Background: Oncogenic KRAS mutations occur in 50% of colorectal cancer (CRC) patients and have long been considered undruggable. Novel covalent inhibitors targeting the KRASG12C mutation have been developed, presenting a unique opportunity to directly target KRAS. However, clinical trials focusing on sotorasib reveal that KRASG12C inhibitors are only modestly active in CRC compared to lung cancer patients with response rates being 7% and 54%, respectively. Adaptive and acquired feedback has contributed to the diminished therapeutic efficacies observed in CRC patients. Recent studies have shown that receptor tyrosine kinases may be the conduit for adaptive feedback to KRASG12C inhibition, with EGFR being the focus of this class. However, while preclinical and clinical studies evaluating combinatorial strategies to maintain the inactivation of KRASG12C have proven that adaptive feedback can be overcome through combinations, the acquired resistance mechanisms remain unclear. In this study, we examine the adaptive and acquired response to KRASG12C inhibition using PDX-CRC models.

Methods: We treated three KRASG12C PDX-CRC cell lines (B8182, C1047, and F3008) with sotorasib, panitumumab, and the combo of the two drugs for 6h and 24h. We compare their response to untreated samples to understand the adaptive response over time. Adaptive response to treatment was assessed by measuring the pERK and pEGFR response via western blots. We also treated two KRASG12C PDX-CRC mouse models, B8026 and C1177, with sotorasib, panitumumab, trametinib, as well as doublet and triplet combos with sotorasib. We then assessed treatment response by measuring tumor volume. To develop PDX-CRC models that acquire resistance to sotorasib, we treated the mice continuously with sotorasib over time until we observed noticeable tumor growth.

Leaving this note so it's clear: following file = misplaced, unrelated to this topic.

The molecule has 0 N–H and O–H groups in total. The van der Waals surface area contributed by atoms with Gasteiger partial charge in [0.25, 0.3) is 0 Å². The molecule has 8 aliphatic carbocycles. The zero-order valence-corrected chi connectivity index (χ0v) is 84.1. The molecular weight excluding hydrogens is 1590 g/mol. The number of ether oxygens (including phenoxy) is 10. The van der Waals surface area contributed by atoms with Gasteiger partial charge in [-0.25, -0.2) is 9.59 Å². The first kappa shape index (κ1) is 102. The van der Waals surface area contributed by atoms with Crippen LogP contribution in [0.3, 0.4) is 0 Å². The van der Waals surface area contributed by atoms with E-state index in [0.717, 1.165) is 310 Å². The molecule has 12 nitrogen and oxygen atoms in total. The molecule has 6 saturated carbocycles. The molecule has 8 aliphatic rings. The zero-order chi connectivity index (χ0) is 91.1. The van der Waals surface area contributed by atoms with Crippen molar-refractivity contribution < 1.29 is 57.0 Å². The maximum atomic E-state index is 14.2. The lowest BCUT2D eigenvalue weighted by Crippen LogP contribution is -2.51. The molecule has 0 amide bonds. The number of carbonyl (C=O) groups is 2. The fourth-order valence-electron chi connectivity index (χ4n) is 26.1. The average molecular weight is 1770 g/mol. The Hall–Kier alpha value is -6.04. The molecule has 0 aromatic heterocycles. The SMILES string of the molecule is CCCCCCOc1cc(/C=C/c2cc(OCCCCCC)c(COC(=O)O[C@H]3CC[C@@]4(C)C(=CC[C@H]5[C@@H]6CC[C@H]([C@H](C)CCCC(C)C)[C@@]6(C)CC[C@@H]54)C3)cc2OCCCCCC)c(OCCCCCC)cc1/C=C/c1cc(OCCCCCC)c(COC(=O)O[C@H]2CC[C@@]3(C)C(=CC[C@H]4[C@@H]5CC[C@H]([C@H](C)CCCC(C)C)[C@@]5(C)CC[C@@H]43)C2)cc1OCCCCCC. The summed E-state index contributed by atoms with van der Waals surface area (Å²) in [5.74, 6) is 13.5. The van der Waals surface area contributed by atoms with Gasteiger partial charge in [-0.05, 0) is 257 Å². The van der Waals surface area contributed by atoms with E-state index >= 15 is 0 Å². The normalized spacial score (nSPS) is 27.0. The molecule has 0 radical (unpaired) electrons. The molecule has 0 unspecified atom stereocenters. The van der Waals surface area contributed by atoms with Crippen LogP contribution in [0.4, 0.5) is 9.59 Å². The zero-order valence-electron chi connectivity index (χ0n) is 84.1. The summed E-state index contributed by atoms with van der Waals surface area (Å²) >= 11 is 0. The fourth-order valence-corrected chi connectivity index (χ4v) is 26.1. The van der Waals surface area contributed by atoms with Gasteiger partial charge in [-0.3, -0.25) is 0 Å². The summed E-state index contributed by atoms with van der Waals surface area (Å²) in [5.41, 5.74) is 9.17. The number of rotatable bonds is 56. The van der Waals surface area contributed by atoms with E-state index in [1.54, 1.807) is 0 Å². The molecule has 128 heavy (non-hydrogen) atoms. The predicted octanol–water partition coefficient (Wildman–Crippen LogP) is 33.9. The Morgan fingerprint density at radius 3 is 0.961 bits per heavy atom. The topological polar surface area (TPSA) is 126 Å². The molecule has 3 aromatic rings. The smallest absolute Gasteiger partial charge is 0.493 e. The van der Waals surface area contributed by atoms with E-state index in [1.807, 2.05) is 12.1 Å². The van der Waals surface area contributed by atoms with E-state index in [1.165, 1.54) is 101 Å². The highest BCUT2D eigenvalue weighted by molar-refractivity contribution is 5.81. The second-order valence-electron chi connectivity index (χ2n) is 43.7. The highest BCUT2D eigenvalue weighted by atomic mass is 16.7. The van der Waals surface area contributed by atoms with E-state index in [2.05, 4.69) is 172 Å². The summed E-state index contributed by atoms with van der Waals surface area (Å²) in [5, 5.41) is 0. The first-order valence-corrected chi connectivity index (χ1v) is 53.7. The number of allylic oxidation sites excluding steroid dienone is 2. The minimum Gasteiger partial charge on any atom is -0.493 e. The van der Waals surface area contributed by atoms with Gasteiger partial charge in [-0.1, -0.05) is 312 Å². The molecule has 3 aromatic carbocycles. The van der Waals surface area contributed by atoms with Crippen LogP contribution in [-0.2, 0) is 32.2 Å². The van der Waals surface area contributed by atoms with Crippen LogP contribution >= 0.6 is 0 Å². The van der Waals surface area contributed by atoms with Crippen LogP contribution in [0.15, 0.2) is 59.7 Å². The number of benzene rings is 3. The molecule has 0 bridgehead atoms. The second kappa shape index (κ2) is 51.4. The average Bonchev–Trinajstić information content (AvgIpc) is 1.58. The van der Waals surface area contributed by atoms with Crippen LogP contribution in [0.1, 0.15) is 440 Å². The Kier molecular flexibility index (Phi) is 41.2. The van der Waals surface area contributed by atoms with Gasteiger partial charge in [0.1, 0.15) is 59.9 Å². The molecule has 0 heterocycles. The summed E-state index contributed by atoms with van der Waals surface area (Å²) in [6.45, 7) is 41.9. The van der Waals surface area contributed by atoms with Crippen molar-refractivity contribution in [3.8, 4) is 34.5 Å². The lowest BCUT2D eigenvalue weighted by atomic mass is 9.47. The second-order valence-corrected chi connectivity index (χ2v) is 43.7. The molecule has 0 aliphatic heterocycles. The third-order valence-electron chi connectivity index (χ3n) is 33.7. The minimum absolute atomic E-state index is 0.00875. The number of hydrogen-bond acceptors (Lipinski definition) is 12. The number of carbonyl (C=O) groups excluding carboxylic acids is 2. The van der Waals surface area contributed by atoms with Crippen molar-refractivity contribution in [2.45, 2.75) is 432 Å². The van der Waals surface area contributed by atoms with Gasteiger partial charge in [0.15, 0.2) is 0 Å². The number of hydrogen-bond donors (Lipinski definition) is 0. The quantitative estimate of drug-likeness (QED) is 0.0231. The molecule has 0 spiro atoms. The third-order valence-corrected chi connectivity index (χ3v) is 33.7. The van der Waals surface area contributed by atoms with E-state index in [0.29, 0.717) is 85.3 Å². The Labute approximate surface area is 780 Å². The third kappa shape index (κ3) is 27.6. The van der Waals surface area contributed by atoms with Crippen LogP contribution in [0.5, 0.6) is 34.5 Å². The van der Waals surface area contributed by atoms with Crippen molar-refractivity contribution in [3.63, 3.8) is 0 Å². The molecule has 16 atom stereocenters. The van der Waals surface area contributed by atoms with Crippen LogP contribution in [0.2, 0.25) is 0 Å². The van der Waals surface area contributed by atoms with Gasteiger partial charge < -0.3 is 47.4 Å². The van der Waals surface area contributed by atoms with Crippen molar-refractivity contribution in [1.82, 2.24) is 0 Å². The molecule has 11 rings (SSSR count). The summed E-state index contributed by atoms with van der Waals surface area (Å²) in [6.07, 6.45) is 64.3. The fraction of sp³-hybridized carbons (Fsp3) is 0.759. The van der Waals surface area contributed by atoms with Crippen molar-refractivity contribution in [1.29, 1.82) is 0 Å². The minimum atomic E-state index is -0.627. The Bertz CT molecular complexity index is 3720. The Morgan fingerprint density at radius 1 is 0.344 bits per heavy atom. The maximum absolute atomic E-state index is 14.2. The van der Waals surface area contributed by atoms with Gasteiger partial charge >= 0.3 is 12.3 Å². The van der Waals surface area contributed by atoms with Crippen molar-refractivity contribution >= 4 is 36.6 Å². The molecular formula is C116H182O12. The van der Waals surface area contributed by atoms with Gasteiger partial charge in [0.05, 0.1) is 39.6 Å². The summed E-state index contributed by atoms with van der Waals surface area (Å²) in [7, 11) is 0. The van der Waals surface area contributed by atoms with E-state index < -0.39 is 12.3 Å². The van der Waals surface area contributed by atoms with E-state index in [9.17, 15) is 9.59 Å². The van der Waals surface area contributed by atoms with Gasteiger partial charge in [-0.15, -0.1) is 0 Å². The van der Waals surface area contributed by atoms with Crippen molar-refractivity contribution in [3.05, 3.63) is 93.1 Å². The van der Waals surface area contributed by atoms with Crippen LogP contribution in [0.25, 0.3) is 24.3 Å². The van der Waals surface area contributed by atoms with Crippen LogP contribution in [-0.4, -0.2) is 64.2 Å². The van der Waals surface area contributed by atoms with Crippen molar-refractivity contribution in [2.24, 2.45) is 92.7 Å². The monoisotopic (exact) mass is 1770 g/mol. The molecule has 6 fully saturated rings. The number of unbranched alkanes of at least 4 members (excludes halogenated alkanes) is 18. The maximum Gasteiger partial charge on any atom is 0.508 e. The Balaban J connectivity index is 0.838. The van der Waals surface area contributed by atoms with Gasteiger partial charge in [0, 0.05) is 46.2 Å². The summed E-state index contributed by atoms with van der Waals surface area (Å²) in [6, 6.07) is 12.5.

Results: B8182, C1047, and F3008 all show adaptive response to sotorasib. However, while the source of adaptive response is not clear, our data suggests that EGFR may not be the driver in all three cell lines. In our PDX-CRC mouse models, both B8026 and C1177 are responsive to sotorasib and panitumumab. However, C1177 was not responsive to trametinib. Both models however are responsive to doublet combos of sotorasib with either agent, with triplet combo providing the greatest effectiveness in reducing tumor volume. Additionally, B8026 and C1177 PDX-CRC models developed acquired resistance to sotorasib.

Conclusion: KRASG12C inhibitors are only modestly active in CRC. Treatment of sotorasib in KRASG12C PDX-CRC cell lines showed that EGFR may not be the primary mediator of adaptive resistance in all models. However, inactivation of KRASG12C can be maintained through combinations targeting the kinases involved in the feedback mechanisms. Finally, while functional characterization of resistance mechanisms is underway, the mechanisms of resistance to KRASG12C appear to be transcriptomic.

Citation Format: Oluwadara Coker, Alexey Sorokin, Kelly Gale, Fengqin Gao, John Paul Shen, Lawrence Kwong, Ji Wu, Hey Min Lee, Melanie Woods, Oscar Villareal, Scott Kopetz. Oncogenic KRASG12C dependency in colorectal cancer [abstract]. In: Proceedings of the American Association for Cancer Research Annual Meeting 2021; 2021 Apr 10-15 and May 17-21. Philadelphia (PA): AACR; Cancer Res 2021;81(13_Suppl):Abstract nr LB264.